Dating ex show treme
Historically, it’s the musical heart of the city, going all the way back to the seventeen-hundreds, when slaves were allowed to gather in Congo Square (now contained within Louis Armstrong Park) to dance and play music.
For authenticity’s sake, Simon and Overmyer brought in local musicians, including the saxophonist Donald Harrison, Jr., and the trumpeter Kermit Ruffins, who was a co-founder of the Rebirth Brass Band, and whose current group, the Barbecue Swingers, appears in the series, as do Dr. The character who gets out of bed to hear the second line is Davis Mc Alary (Steve Zahn); he’s based on a real New Orleans musician named Davis Rogan, who also consulted on “Treme.” David Mills, a longtime friend and collaborator of Simon’s, was part of the show’s writing and producing team as well; he died last week, of a brain aneurysm, during production. But just as important to Simon and Overmyer’s story is the fact that not all the damage in New Orleans occurred in 2005, and that the city’s own peculiarities have generated plenty of trouble.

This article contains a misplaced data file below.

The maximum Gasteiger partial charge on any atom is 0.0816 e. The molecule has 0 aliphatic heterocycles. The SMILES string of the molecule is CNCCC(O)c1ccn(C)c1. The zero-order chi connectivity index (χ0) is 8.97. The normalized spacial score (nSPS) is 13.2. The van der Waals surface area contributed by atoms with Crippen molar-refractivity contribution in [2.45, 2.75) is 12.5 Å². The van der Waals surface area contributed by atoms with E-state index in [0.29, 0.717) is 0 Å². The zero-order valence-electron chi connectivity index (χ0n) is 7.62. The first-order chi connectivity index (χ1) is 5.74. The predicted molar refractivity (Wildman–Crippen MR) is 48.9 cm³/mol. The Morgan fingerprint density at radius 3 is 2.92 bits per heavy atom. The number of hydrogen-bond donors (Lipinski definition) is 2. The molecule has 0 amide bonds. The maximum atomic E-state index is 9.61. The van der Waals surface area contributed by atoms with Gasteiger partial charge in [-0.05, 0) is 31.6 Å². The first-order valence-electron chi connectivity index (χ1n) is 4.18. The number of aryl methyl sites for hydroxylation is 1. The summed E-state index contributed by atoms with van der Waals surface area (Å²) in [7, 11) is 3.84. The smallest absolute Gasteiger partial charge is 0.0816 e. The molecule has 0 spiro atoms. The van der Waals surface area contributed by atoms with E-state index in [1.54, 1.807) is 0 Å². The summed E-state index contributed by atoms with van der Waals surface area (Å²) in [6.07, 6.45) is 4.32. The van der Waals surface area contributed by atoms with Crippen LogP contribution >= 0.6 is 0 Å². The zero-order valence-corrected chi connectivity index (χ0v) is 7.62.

In “The Wire,” you don’t always know what you’re looking at; characters can enter and exit without being introduced (you could make the case that sometimes leaving viewers uneasy and in the dark, not the use of bad language or depictions of sex, is the biggest difference between cable and network drama).
Many of the musicians smoke pot, womanize, and/or are divorced.
Law enforcement and other agencies are shown attempting to cover up some of their inappropriate behavior.
It also shows lifestyles that involve frequent alcohol, cigarette, and sometimes drug use.
The residents of Treme love their city and want to rebuild it.